First, see that your cooler airways are clear and that the cooler fan is spinning.
Use a windows balanced power profile, not the performance profile.
Set a minimum cpu performance to something like 20%

It is counter-intuitive, but, try changing the windows balanced power profile advanced functions to a max of 90% instead of the default of 100%
You may not notice the reduced cpu performance.
 

keith12

Illustrious
Im from Philippines, but anywhere from SEA that I could probably buy from online.

As for the video, where is the CPU there? I had already disassembled by laptop before because I had cleaned it thoroughly and had upgrade my RAM already. Is it also necessary to remove the SSD and the battery when doin that? Because I didn't when I had replaced my RAM
The CPU/iGPU is underneath the end of the heat pipes which comes from the fan.

View: https://imgur.com/DzvSbX5


There are 4 screws holding it place there. You may have to disassemble the fan, which is straight forward, just make sure to unclip the little power lead before you remove it. The fan assembly may be screwed to the heat pipe. Make sure to keep all the screws together in a cup so you don't lose any when disassembling.

In terms of re-pasting and what paste to use: Well, yes, it is a good idea, and will give results. The difference between the generic paste used by manufacturers and the higher end stuff you can purchase is night and day!

Ill give my own laptop as an example (and having done the same for a lot of my friends too). I tried a few different pastes over the stock stuff on my HP Omen 15. With the standard paste, the CPU would hit 95c on a heavy gaming session, and would potentially throttle. GPU, not so much. It would hit about 70-75c max.

I first tried Arctic MX-4. With great results. I was very impressed. It dropped CPU temps at long gaming load down to about 85-90c. This stopped my CPU from throttling immediately. I then tried Noctua NT H1, and the results were even better. Full load temps at 75-85c max. This is a huge difference in terms of how laptop cooling works. My CPU was boosting higher, and for longer, and all the while the fans are actually not ramping up to 100% which is much better than the previous constant whirring at full load. Re-pasting is most certainly worth the effort.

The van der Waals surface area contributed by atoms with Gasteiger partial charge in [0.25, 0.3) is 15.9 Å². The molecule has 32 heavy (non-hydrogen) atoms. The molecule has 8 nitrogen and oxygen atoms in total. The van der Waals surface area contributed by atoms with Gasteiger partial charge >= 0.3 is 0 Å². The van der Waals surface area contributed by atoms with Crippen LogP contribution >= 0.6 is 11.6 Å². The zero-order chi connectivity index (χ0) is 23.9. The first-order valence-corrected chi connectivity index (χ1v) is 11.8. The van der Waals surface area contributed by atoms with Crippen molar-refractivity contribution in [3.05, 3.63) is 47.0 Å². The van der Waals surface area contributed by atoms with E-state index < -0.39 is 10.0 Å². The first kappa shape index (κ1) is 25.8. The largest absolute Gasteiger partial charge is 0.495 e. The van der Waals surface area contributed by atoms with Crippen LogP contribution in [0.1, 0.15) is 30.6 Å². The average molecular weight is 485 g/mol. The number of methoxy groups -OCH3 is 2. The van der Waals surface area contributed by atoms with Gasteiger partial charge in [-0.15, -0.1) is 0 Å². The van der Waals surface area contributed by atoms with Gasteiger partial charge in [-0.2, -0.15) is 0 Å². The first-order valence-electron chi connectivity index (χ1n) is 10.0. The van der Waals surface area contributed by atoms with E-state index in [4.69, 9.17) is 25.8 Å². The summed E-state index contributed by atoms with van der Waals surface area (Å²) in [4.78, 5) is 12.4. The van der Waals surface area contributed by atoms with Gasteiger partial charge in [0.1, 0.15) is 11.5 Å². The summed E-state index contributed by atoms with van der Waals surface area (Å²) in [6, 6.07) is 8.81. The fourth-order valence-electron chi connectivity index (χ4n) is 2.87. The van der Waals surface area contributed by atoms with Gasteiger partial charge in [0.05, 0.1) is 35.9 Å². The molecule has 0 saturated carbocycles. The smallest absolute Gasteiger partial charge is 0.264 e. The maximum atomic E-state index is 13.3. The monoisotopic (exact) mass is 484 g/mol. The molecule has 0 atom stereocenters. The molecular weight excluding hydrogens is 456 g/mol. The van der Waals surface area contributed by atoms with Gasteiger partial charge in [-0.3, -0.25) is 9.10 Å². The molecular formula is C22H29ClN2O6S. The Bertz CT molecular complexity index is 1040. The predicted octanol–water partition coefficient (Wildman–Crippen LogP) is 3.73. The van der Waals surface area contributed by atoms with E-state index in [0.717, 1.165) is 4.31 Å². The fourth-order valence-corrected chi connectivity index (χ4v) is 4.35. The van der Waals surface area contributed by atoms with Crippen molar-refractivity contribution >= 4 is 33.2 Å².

@Lutfij gave some good suggestions on the process. I would only add that when replacing the heat pipes back over the CPU, put the screws back in, in a criss cross fashion. From one diagonal to the other. This will ensure an even spread of the paste when it's screwed back on.
 
May 7, 2021
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Another question, I have to remove the already applied paste before I could apply the new one, correct? How would I do that. Also how would I apply the correct way and the correct amount for it
 

keith12

Illustrious
Another question, I have to remove the already applied paste before I could apply the new one, correct? How would I do that. Also how would I apply the correct way and the correct amount for it
@Lutfij already mentioned it.

disassemble the laptop, remove the cooling assembly(after disconnecting the power sources) and then remove thermal paste with Isopropyl alcohol and then reapply a small bead of high quality thermal paste and then reassemble the laptop.
It's best to use ISO as it's 99% alcohol, which will evaporate quickly after application. Simply use non-lint cloth with a splash of ISO and rub off the old paste. The small bead will spread out over the CPU as you put the heatpipes back on. The bead you put on the CPU sould be in the middle, and should be a 'pea' sized blob. The past you choose will provide instructions for best application, but the bead method is arguably the way to go.